What Degree Do I Need to Work in Medical Sales

Medical Sales

One of the top paying health care jobs for those who are great at using their education and training to interact with the business world is medical sales.

Offering commissions on every device sold, as well as prize packages like trips to tropical destinations or even new vehicles, the medical sales field is one in which a good self-motivator can move to the top of the field and enjoy great perks. However, because there is such a strong medical basis to this type of work, it’s not always a field that’s easy to get in to.

Why Do You Need a Health Care Education at All?

Unlike many types of health care jobs, medical sales isn’t regulated by a national or state body. In fact, it’s a lot like any kind of sales job; a background in business and some training in your specific subject matter are all that is needed. But that doesn’t mean you can skip the degree. Because the medical field is so specific and science-oriented, many organizations want you to have a background in the life sciences.

For example, if you were a car salesperson, you’d need to have a pretty good understanding of the automotive world. You don’t have to be a mechanic, but you do need to know what goes on under the hood and how to answer any questions people might have. The same is true if you sell medical devices or medical equipment. Unless you can answer questions about the products and how they’ll be used in a health care capacity, you won’t be as successful as you hope.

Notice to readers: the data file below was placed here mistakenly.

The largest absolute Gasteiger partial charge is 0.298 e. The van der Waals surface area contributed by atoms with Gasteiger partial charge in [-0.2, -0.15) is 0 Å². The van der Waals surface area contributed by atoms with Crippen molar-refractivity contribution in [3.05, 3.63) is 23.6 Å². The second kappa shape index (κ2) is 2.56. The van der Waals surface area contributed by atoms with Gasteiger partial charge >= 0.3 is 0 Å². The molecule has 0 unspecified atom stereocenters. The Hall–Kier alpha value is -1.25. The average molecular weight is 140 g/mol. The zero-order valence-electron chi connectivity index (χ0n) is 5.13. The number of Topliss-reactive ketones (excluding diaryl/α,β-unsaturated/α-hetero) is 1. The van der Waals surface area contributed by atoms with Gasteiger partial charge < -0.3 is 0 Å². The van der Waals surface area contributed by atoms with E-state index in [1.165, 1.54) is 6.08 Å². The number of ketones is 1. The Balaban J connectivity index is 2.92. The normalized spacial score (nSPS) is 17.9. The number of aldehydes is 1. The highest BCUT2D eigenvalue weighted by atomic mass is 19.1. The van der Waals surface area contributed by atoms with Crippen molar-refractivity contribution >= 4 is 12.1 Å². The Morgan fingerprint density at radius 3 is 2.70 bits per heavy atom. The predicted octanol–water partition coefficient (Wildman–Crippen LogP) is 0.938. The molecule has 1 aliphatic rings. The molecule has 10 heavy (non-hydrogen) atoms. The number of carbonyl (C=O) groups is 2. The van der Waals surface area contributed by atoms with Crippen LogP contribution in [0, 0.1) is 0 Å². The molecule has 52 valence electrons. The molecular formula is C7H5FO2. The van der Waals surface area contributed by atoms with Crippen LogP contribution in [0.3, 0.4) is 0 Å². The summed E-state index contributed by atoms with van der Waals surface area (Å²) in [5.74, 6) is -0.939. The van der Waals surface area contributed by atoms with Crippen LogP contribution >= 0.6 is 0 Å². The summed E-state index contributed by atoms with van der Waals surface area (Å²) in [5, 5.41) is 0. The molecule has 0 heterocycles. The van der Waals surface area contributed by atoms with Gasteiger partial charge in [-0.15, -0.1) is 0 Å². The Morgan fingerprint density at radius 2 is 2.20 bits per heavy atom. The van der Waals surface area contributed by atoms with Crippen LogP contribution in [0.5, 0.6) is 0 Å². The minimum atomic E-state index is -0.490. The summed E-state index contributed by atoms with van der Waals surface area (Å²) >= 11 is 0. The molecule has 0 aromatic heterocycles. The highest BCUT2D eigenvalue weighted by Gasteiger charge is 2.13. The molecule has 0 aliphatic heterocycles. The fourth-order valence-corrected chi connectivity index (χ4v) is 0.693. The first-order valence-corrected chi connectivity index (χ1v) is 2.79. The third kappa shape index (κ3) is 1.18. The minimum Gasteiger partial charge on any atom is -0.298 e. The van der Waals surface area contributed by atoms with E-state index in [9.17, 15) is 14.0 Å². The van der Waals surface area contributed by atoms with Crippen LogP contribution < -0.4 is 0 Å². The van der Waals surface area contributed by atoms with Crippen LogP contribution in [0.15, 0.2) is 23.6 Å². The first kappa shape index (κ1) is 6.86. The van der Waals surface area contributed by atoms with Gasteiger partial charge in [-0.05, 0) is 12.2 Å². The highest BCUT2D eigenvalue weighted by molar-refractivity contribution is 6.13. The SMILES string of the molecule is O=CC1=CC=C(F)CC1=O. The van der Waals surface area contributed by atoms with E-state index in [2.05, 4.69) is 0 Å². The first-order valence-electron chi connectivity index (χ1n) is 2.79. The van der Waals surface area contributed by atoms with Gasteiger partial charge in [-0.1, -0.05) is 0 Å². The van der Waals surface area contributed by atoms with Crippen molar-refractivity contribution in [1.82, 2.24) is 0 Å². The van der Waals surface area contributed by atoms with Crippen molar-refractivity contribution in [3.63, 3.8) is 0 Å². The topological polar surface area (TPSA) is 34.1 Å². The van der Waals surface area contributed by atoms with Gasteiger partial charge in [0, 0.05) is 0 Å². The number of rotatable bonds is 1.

Medical Sales Educational Requirements

Depending on your employer, you may need a four-year degree in a relevant field in order to work in medical sales. In most cases, a background in biology, chemistry, nursing, or pre-med will be more than enough to get you started—especially if you have the sales or business experience to back your degree up.

You might also opt for a two-year degree or vocational certification directly related to the medical field. For example, training as a pharmacy technician can be a great way to prepare for a pharmaceutical sales job, and also to have a “back up” job as a pharmacy tech if you ever decide to leave the sales business. The reverse is also true.

You can work as a pharmacy tech for a few years before moving on to sales. In these cases, you’ll have gained a lot of hands-on training and even made some connections in the pharmaceutical world—both of which can help improve your chances with a medical sales employer.

If medical sales is a field you’re interested in, talk with a potential employer to learn more about the experience and education needed for their specific job openings. In many cases, you can get hired on and go back to school (or attend training seminars) at their expense.



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